Jonathan Edwards’s so-called “Blank Bible.” JE received as a gift from Benjamin Pierpoint, his brother in law, a unique book. Structurally, it is a strange animal. It is a small, double-column King James, unstitched and then spliced back together again inside a large blank journal. The result is a one-of-a-kind Bible that has an empty sheet between every page of Scripture text.
If one is serious about annotating a text, then consider making a “blank Bible” version of it.

Interleaving a copy of your favorite text can leave massive amounts of space for marginalia!

Copies of print and digital editions of Jonathan Edwards’ blank Bible are available.

Apparently one can buy modern copies of interleaved bibles as well: https://www.amazon.com/Interleaved-Journal-Hardcover-Letter-Comfort/dp/078524316X/

Video review of an interleaved bible:

What other books can be found in interleaved editions? Ayn Rand perhaps?

Annotated ‘What I Really Want Is Someone Rolling Around in the Text’ by Sam Anderson (nytimes.com)
The practice, back then, was surprisingly social — people would mark up books for one another as gifts, or give pointedly annotated novels to potential lovers. 
This could be an interesting gift idea. Definitely shows someone that you were actively thinking about them for extended lengths of time while they were away.
 

It’s also sort of founding example for the idea of social annotation given that most prior annotation was for personal use. (Though Owen Gingerich has shown that early annotations were copied from book to book and early scribes added annotations to texts for readers as well.)

It also demonstrates the idea of proof of work (in this case love “work”), which is part of the reason that social annotation in an educational setting using tools like Hypothes.is is worthwhile. Students are indicating (via social signaling) to a teacher that they’ve read and actively engaged with the course material.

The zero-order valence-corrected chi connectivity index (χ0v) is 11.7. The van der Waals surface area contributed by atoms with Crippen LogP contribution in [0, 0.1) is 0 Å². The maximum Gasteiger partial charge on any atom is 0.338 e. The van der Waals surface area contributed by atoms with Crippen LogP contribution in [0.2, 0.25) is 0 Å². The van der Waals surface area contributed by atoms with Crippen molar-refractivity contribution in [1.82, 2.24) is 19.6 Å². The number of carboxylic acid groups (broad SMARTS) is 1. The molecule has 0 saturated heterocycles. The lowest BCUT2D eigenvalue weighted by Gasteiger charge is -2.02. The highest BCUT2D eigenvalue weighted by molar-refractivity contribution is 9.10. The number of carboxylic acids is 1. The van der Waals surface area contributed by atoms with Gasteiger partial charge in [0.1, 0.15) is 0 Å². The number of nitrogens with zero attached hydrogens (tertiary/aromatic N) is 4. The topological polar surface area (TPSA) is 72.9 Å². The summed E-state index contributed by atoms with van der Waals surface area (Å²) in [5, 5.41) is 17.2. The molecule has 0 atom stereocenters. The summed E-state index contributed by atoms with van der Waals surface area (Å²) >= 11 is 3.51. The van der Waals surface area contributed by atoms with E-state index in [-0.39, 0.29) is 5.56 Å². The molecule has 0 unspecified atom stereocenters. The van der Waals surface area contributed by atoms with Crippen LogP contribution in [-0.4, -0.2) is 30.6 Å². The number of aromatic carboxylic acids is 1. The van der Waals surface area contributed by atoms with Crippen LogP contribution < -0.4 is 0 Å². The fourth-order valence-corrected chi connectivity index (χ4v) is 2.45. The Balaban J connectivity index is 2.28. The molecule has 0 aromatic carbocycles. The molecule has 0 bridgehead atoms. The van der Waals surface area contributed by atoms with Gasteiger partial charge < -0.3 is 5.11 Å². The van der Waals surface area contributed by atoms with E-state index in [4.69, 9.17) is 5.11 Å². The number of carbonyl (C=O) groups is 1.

Of course, unlike the example, they’re not necessarily showing “true love” of the material!

Annotated Social networks are finally competitive again by Casey Newton (The Verge)
Dispo is an invite-only social photo app with a twist: you can’t see any photos you take with the app until 24 hours after you take them. (The app sends you a push notification to open them every day at 9AM local time: among other things, a nice hack to boost daily usage.) Founded by David Dobrik, one of the world’s most popular YouTubers, Dispo has been around as a basic utility for a year. 
This is the first reference to Dispo I’ve come across.
Annotated The Glass Box And The Commonplace Book by Steven Berlin JohnsonSteven Berlin Johnson (stevenberlinjohnson.com)
...the frozen nature of the text seem more like a feature than a bug, something they’ve deliberated chosen, rather than a flaw that they didn’t have time to correct. 
The thoughtfulness and design of of Hypothes.is is incredibly valuable to me specifically because it dramatically increases my textual productivity in combination with my digital commonplace book.

How can I also connect this to the Jeremy Dean‘s idea of it helping to facilitate a conversation with texts. Nate Angell had a specific quote/annotation of it somewhere, but it might also reside in this document: Web Annotation as Conversation and Interruption.

Annotated Transclusion by Aquiles CarattinoAquiles Carattino (aquiles.me)
Should transclusion work both ways, embedding content and letting the source know that I did so? 
If one is worried about link rot for transclusion, why not just have a blockquote of the original in excerpt form along with a reference link to the original. Then you’ve got a permanent copy of the original and the link can send a webmention to it as a means of notification?

If the original quoted page changes, it could potentially send a webmention (technically a salmention in function) to all the pages that had previously mentioned it to create updates.

Automatic transclusion can also be more problematic in terms of original useful data being used as a vector of spam, graffiti, or other abuses.

As an example, I can “transclude” a portion of your page onto my own website as a reply context for my comment and syndicate a copy to Hypothes.is. If you’ve got Webmentions on your site, you’ll get a notification.

For several years now I’ve been considering why digital gardens/zettelkasten/commonplace books don’t implement webmention as a means of creating backlinks between wikis as a means of sites having conversations?

Note: I’ve also gone in and annotated a copy of Maggie Appleton’s article with some additional thoughts that Aquiles Carattino and others may appreciate.

Annotated The ergodicity problem in economics by Ole Peters (Nature Physics volume 15, pages1216–1221(2019))
Ergodic theory is a forbiddingly technical branch of mathematics. 
It’s supremely sad that a paper in Nature should “math shame” ergodic theory this way. What the hell is going on?